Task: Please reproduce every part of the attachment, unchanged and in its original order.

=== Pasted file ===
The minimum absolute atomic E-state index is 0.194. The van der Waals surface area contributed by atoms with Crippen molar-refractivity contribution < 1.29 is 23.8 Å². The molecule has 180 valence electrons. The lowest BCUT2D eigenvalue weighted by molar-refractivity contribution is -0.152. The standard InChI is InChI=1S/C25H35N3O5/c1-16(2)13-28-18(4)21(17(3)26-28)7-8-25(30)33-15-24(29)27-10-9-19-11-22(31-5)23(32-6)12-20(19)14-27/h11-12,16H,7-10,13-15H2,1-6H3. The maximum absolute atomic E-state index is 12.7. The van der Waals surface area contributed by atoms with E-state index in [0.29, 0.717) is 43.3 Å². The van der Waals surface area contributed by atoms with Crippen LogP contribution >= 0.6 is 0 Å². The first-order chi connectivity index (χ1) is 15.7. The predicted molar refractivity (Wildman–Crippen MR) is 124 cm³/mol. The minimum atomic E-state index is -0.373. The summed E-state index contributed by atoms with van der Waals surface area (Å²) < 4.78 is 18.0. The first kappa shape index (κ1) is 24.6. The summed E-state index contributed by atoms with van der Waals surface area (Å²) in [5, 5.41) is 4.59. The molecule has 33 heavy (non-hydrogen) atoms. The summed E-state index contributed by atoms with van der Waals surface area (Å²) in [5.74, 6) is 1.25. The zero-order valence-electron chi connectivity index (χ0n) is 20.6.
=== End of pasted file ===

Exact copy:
The minimum absolute atomic E-state index is 0.194. The van der Waals surface area contributed by atoms with Crippen molar-refractivity contribution < 1.29 is 23.8 Å². The molecule has 180 valence electrons. The lowest BCUT2D eigenvalue weighted by molar-refractivity contribution is -0.152. The standard InChI is InChI=1S/C25H35N3O5/c1-16(2)13-28-18(4)21(17(3)26-28)7-8-25(30)33-15-24(29)27-10-9-19-11-22(31-5)23(32-6)12-20(19)14-27/h11-12,16H,7-10,13-15H2,1-6H3. The maximum absolute atomic E-state index is 12.7. The van der Waals surface area contributed by atoms with E-state index in [0.29, 0.717) is 43.3 Å². The van der Waals surface area contributed by atoms with Crippen LogP contribution >= 0.6 is 0 Å². The first-order chi connectivity index (χ1) is 15.7. The predicted molar refractivity (Wildman–Crippen MR) is 124 cm³/mol. The minimum atomic E-state index is -0.373. The summed E-state index contributed by atoms with van der Waals surface area (Å²) < 4.78 is 18.0. The first kappa shape index (κ1) is 24.6. The summed E-state index contributed by atoms with van der Waals surface area (Å²) in [5, 5.41) is 4.59. The molecule has 33 heavy (non-hydrogen) atoms. The summed E-state index contributed by atoms with van der Waals surface area (Å²) in [5.74, 6) is 1.25. The zero-order valence-electron chi connectivity index (χ0n) is 20.6.